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What are the most important soft skills in the digital era?

Reckon you’re creative? That might just be your biggest selling point

Chess Grandmaster Gary Kasparov, who lost a famous match to IBM supercomputer Deep Blue in 1996, has always insisted that the strongest, smartest and most productive systems won’t be wholly human or wholly machine, but a combination of both. “AI will help us to release human creativity,” he says. “Humans won’t be redundant or replaced, they’ll be promoted.”  

It’s worth holding onto that thought as we plunge into a world where technology and automation are making many traditional ‘hard skills’ (learned abilities that can be easily measured) obsolete. Experts reckon around 47% of current work will become redundant over the next few decades. Studies have also shown an 18% jump in the number of workers who use AI as part of their job – and that’s only over the last 12 months.  

As industry becomes more and more reliant on tech, we’re seeing diminishing focus on traditional ‘hard skills’ and employers instead placing value on something else: ‘soft skills’. These are aptitudes and abilities that are more innately human, much harder to measure, and (in theory) much less susceptible to automation. Things like leadership, creativity, resourcefulness, integrity, empathy and cooperation. They’re skills that can’t really be taught – but they can be cultivated.  

You might think ‘soft skills’, being tricky to measure and quantify, aren’t particularly valuable, but business leaders disagree. In fact, LinkedIn CEO Jeff Weiner believes ‘soft skills’ are the biggest shortage currently facing global employment. “Somewhat surprisingly,” Weiner told CNBC, “interpersonal skills is where we’re seeing the biggest imbalance. Communication is the number one skills gap.” This makes sense. As machines become more adept at technical tasks, the inherent value of ‘human’ abilities increases.  

So which soft skills should candidates be focussing on? And how will they shape the next generation of digital industry?   



Creativity has topped (or nearly topped) LinkedIn’s soft skills survey for the last few years. Faced with more customer information and analytics than ever before, organisations need people who can synthesise raw data and turn it into something new. New ideas. New methodologies. A new way of thinking. In a recent survey of 50,000 professional skills employers searched for, creativity came out on top. Investor and business expert Mark Cuban has even said, “There’s going to be a greater demand in 10 years for liberal arts majors than there will be for programming.”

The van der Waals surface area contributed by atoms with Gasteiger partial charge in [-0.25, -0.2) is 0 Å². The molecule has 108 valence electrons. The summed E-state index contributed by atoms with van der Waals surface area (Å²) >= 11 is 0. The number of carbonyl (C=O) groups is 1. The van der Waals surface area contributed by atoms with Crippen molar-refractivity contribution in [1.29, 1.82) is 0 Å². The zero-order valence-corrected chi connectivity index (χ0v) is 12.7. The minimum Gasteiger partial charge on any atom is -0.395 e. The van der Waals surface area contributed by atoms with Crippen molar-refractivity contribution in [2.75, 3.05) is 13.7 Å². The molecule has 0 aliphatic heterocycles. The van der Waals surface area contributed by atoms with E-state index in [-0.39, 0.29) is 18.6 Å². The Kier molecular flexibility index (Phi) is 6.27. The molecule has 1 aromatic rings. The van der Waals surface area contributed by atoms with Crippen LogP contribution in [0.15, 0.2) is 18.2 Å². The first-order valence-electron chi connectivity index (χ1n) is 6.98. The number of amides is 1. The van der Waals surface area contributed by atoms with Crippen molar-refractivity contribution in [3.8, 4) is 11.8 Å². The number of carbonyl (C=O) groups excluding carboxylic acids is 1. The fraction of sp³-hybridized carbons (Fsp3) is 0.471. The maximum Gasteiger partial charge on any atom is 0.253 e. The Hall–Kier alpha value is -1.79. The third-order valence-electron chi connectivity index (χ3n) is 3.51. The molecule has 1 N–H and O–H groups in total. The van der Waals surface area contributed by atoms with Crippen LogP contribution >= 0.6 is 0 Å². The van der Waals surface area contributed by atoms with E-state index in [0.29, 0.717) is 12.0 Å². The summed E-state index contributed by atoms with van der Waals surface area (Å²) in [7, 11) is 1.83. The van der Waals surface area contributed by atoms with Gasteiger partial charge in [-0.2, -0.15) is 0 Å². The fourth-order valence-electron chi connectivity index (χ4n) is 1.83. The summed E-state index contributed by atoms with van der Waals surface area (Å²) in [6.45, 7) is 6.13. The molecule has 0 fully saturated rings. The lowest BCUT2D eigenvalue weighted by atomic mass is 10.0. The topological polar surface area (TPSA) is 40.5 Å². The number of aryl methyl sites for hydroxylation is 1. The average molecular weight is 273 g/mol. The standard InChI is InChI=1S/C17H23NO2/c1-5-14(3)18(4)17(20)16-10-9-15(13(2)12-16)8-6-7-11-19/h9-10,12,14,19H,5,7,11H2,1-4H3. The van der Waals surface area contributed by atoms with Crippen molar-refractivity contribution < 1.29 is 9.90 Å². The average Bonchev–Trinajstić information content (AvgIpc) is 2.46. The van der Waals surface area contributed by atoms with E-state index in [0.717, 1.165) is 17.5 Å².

Persuasion also ranks highly on LinkedIn’s soft skill survey. Broadly speaking, persuasion doesn’t necessarily mean manipulating people, it’s more about influence. The ability to put forward a point of view and then, through logic and rational argument and emotive appeals, win others over to your side. Persuasion has obviously driven Sales for decades, but (like most soft skills) the applications are endless. It’ll be particularly important for Data Analysts, Data Scientists and Developers who need to communicate value to the wider business, either to drive internal change or increase stakeholder buy-in.  


Emotional Intelligence  

Writer Daniel Goleman has been studying the effect of soft skills since the mid ‘90s. After extensive research, he found that, IQ and technical skills being roughly equal, emotional intelligence (which is a broad catch-all for interpersonal relationships) accounts for more than 90 per cent of career success. A survey of 500 senior executives even found emotional intelligence was a better predictor of success than experience.  



There’s a reason that collaborative methodologies like Scrum and Agile have gained so much traction over the last few years. Put simply: it’s more profitable and efficient to work as a team. (You can read all about the well-documented benefits of Agile, along with its caveats, over here). Collaboration is already one of the most highly prized soft skills, and employees who can demonstrate a long and successful history of teamwork are going to have a significant edge.  



The only constant in business is change. That was true 100 years ago, and it’s surely true today. New graduates are need to show adaptability more than anything else. And there are a couple of ways to go about this. You can commit to lifelong learning (a continuous process of acquiring new ‘hard skills’ and keeping up-to-date with emerging technologies). You can hone on your soft skills through professional development courses (like RMIT’s Digital Leadership certificate). And, in the words of LinkedIn, you can “show up with a positive attitude and open-minded professionalism.” It’s worth remembering: adaptability, almost by definition, doesn’t mean having all the answers. It means having the strength to figure them out.  

This article was originally published on 17 February 2020